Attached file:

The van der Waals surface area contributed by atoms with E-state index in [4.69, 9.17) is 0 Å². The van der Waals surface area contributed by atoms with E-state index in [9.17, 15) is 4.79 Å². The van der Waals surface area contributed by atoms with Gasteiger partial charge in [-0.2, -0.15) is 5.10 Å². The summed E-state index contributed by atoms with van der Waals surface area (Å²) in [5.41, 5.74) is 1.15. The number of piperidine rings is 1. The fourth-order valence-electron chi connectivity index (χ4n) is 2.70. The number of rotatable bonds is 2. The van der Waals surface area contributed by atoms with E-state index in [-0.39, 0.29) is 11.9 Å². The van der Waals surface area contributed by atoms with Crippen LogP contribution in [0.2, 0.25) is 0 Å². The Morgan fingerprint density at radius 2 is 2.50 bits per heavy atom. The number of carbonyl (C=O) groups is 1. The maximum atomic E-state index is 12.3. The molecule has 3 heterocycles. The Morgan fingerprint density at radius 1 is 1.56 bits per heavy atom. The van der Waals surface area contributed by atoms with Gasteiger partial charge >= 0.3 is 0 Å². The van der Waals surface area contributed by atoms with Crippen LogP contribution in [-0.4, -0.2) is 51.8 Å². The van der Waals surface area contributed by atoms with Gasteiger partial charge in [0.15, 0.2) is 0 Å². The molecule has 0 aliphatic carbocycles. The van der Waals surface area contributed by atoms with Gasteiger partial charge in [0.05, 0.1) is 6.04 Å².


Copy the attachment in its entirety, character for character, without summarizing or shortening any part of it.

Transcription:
The van der Waals surface area contributed by atoms with E-state index in [4.69, 9.17) is 0 Å². The van der Waals surface area contributed by atoms with E-state index in [9.17, 15) is 4.79 Å². The van der Waals surface area contributed by atoms with Gasteiger partial charge in [-0.2, -0.15) is 5.10 Å². The summed E-state index contributed by atoms with van der Waals surface area (Å²) in [5.41, 5.74) is 1.15. The number of piperidine rings is 1. The fourth-order valence-electron chi connectivity index (χ4n) is 2.70. The number of rotatable bonds is 2. The van der Waals surface area contributed by atoms with E-state index in [-0.39, 0.29) is 11.9 Å². The van der Waals surface area contributed by atoms with Crippen LogP contribution in [0.2, 0.25) is 0 Å². The Morgan fingerprint density at radius 2 is 2.50 bits per heavy atom. The number of carbonyl (C=O) groups is 1. The maximum atomic E-state index is 12.3. The molecule has 3 heterocycles. The Morgan fingerprint density at radius 1 is 1.56 bits per heavy atom. The van der Waals surface area contributed by atoms with Gasteiger partial charge >= 0.3 is 0 Å². The van der Waals surface area contributed by atoms with Crippen LogP contribution in [-0.4, -0.2) is 51.8 Å². The van der Waals surface area contributed by atoms with Gasteiger partial charge in [0.15, 0.2) is 0 Å². The molecule has 0 aliphatic carbocycles. The van der Waals surface area contributed by atoms with Gasteiger partial charge in [0.05, 0.1) is 6.04 Å².